reinforce social identity (see Hale, 2017).
While Reddit is designed to foster a sense of community among like-minded users,
historically its laissez-faire content policy has failed to prevent users from posting and spreading
hate speech on the platform (Gibbs, 2018) and has even facilitated the development of what
Massanari (2017) describes as ‘toxic technocultures’. For example, on the one hand, its content
policy defines ‘unwelcome content’ as material that incites violence or that threatens, harasses,
or bullies other users (Reddit Content Policy, n.d.). Conversely, the policy admits that it
‘provides a lot of leeway in what content is acceptable’ (Reddit Content Policy, n.d.). This
hands-off approach is largely meant to facilitate an open dialogue among members of Reddit’s
numerous communities, wherein users may express their views on controversial topics without
fear of being banned from the site or harassed by those with opposing views (Reddit Content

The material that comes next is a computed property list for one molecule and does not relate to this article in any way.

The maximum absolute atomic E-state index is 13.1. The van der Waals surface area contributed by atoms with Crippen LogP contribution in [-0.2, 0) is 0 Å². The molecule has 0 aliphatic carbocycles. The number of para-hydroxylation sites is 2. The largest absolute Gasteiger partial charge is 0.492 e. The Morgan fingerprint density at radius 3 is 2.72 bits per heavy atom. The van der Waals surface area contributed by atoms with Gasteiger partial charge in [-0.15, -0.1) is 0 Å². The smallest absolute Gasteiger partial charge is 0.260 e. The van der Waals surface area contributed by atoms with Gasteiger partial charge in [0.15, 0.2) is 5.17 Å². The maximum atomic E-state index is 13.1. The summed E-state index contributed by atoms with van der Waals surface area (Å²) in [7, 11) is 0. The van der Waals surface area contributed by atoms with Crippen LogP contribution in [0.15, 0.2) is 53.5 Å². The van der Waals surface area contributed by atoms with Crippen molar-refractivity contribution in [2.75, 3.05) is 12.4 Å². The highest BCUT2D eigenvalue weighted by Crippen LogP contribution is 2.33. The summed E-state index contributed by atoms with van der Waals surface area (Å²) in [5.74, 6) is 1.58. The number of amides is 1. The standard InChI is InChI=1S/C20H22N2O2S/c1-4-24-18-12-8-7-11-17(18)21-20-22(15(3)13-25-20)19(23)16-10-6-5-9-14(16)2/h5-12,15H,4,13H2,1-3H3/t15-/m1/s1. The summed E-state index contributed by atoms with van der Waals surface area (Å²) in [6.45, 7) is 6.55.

Policy, n.d). As a result, Reddit tends to stop short of preventing users from posting controversial
ideas. In fact, until recently, Reddit condoned racism and hate speech on its platform, according
to a recent statement by the site’s CEO, Steve Huffman (Gibbs, 2018).
It comes as little surprise, then, that Reddit has witnessed an influx of extremist
communities (Feinberg, 2018). In response, Reddit launched a ‘quarantine’ feature in 2015 that
would hide a number of communities that regularly produce offensive content. Here users must
explicitly opt-in to view quarantined communities as a mechanism to prevent users from
inadvertently coming across extremely offensive content (Account and Community Restrictions,
n.d.-b). One previously quarantined and recently banned subreddit community, r/The_Donald,
has been receiving specific criticism for its extreme right-wing content.
‘America First!’: r/The_Donald
r/The_Donald was a subreddit community where members could discuss a variety of matters
relating to Trump’s U.S. presidency. Since its inception in 2015, Trump’s most fervent
supporters have assembled on r/The_Donald, with numbers surpassing 700,000 subscribers
(Romano, 2017). Some members of r/The_Donald represented a variety of extreme right-wing